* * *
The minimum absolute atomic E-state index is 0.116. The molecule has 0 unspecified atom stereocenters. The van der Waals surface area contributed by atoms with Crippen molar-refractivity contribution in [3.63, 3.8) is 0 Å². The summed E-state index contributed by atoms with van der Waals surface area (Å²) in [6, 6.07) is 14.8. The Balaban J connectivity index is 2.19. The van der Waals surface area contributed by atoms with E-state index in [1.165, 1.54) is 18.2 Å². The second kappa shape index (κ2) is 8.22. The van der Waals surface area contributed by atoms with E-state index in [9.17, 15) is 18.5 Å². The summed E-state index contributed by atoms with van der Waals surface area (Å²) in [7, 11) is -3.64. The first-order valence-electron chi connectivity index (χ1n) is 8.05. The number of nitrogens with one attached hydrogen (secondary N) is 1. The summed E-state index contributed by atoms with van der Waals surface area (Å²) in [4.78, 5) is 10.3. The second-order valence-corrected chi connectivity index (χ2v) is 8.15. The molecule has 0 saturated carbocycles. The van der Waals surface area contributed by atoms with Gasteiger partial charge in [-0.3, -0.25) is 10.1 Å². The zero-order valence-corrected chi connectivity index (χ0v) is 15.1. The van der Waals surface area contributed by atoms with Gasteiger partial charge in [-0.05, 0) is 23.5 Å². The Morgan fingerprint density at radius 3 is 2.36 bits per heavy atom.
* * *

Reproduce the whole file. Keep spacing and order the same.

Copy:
The minimum absolute atomic E-state index is 0.116. The molecule has 0 unspecified atom stereocenters. The van der Waals surface area contributed by atoms with Crippen molar-refractivity contribution in [3.63, 3.8) is 0 Å². The summed E-state index contributed by atoms with van der Waals surface area (Å²) in [6, 6.07) is 14.8. The Balaban J connectivity index is 2.19. The van der Waals surface area contributed by atoms with E-state index in [1.165, 1.54) is 18.2 Å². The second kappa shape index (κ2) is 8.22. The van der Waals surface area contributed by atoms with E-state index in [9.17, 15) is 18.5 Å². The summed E-state index contributed by atoms with van der Waals surface area (Å²) in [7, 11) is -3.64. The first-order valence-electron chi connectivity index (χ1n) is 8.05. The number of nitrogens with one attached hydrogen (secondary N) is 1. The summed E-state index contributed by atoms with van der Waals surface area (Å²) in [4.78, 5) is 10.3. The second-order valence-corrected chi connectivity index (χ2v) is 8.15. The molecule has 0 saturated carbocycles. The van der Waals surface area contributed by atoms with Gasteiger partial charge in [-0.3, -0.25) is 10.1 Å². The zero-order valence-corrected chi connectivity index (χ0v) is 15.1. The van der Waals surface area contributed by atoms with Gasteiger partial charge in [-0.05, 0) is 23.5 Å². The Morgan fingerprint density at radius 3 is 2.36 bits per heavy atom.